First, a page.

Community Consultation on Multilingual and
non-English Content in Repositories
¶ 1 Leave a comment on paragraph 1 3 Multilingualism is a critical characteristic of a healthy, inclusive, and diverse research communications landscape. Publishing in a local language ensures that the public in different countries has access to the research they fund, and also levels the playing field for researchers who speak different languages. The Helsinki Initiative on Multilingualism in Scholarly Communication asserts that the disqualification of local or national languages in academic publishing is the most important – and often forgotten – factor that prevents societies from using and taking advantage of the research done where they live.
¶ 2 Leave a comment on paragraph 2 0 While the dominant position of a lingua franca – English – is useful for the widespread dissemination of ideas across the world, it also impedes the use of research results at the local level. And after decades of policies that have directed researchers to publish in English, we are beginning to see a reversal of this trend. The UNESCO Recommendation on Open Science, for example, calls on member states to encourage “multilingualism in the practice of science, in scientific publications and in academic communications”. In China, Europe, and other jurisdictions, policy makers are introducing new measures that encourage researchers to publish in local languages.
¶ 3 Leave a comment on paragraph 3 3 Multilingualism presents a particular challenge for the discovery of research outputs. Although researchers and other information seekers may only be able to read in one or two languages, they want to know about all the relevant research in their area, regardless of the language in which it is published. Yet, discovery systems such as Google Scholar and other scholarly indexes tend to provide access prevailingly to the content available in the language of the user. In addition, the language of a scholarly resource is often not labelled appropriately, meaning a large portion of non-English resources are excluded from search results. Furthermore, many scholarly communications infrastructures are sub-optimal in their support for a variety of languages since little attention was paid to this issue during their design process.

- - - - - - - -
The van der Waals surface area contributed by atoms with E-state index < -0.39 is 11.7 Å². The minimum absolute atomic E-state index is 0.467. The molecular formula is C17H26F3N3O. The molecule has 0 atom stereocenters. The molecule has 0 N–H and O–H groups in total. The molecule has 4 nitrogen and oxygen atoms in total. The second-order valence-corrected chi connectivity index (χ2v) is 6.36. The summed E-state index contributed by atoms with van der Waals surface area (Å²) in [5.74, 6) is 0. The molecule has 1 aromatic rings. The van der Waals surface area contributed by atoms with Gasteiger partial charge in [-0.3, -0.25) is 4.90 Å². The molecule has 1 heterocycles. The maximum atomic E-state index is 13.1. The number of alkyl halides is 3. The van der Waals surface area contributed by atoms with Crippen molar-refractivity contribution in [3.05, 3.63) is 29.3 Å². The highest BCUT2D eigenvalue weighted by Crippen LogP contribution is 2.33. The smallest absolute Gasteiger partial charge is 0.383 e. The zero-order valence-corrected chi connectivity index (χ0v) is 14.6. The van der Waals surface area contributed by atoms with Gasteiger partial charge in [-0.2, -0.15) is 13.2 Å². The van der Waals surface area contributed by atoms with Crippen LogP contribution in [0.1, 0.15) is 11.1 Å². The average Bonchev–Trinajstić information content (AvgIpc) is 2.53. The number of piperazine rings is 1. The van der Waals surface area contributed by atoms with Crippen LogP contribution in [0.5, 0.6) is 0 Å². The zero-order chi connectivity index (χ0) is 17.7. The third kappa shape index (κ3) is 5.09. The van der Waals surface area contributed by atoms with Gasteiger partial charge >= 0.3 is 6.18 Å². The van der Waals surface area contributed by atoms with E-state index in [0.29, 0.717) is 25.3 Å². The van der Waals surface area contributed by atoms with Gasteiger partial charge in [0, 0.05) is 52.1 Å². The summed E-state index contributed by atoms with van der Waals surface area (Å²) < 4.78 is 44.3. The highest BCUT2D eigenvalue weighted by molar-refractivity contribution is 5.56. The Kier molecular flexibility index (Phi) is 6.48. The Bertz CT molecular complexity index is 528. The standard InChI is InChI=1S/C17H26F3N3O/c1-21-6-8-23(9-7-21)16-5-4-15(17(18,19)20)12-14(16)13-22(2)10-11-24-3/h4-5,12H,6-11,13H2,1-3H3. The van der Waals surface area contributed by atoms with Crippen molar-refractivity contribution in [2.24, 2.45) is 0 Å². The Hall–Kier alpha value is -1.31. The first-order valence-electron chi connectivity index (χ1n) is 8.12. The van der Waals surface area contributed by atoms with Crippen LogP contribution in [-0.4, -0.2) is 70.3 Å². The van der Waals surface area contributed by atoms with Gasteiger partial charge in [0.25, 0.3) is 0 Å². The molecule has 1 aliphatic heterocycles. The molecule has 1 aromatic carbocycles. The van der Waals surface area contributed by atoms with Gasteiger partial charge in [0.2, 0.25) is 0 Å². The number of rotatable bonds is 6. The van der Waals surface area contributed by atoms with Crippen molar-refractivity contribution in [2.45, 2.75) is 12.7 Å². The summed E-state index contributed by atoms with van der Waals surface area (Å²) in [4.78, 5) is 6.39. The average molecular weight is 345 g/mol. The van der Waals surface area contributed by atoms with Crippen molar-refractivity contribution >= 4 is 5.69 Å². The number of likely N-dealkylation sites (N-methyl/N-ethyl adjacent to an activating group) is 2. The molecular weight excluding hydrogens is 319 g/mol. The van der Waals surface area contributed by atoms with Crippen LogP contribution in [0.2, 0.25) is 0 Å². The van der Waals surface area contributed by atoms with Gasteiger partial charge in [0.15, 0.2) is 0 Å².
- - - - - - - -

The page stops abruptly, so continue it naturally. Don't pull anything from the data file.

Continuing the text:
In August 2022, COAR launched the COAR Task Force on Supporting Multilingualism and non-English Content in Repositories to develop and promote good practices for repositories in managing multilingual and non-English content. This document presents the results of the task force work focusing on identifying good practices for metadata, multilingual keywords, user interfaces, translations, formats, licenses, and indexing that will improve the visibility and discovery of repository content in a variety of languages along with implementation guidance for the repository community.
Implementing multilingual support requires a joint effort of repository managers and aggregators, researchers and software/tools developers to ensure smooth implementation.
We’ve identified three broad areas: enhancing discoverability of non-English content; curating multilingual content in a repository and promoting language diversity and supporting translations in the use cases analyzed. 17 use cases from the perspective of repository managers and users, authors and translators, aggregators and discovery systems are driving the recommended practices and are available in Appendix 1.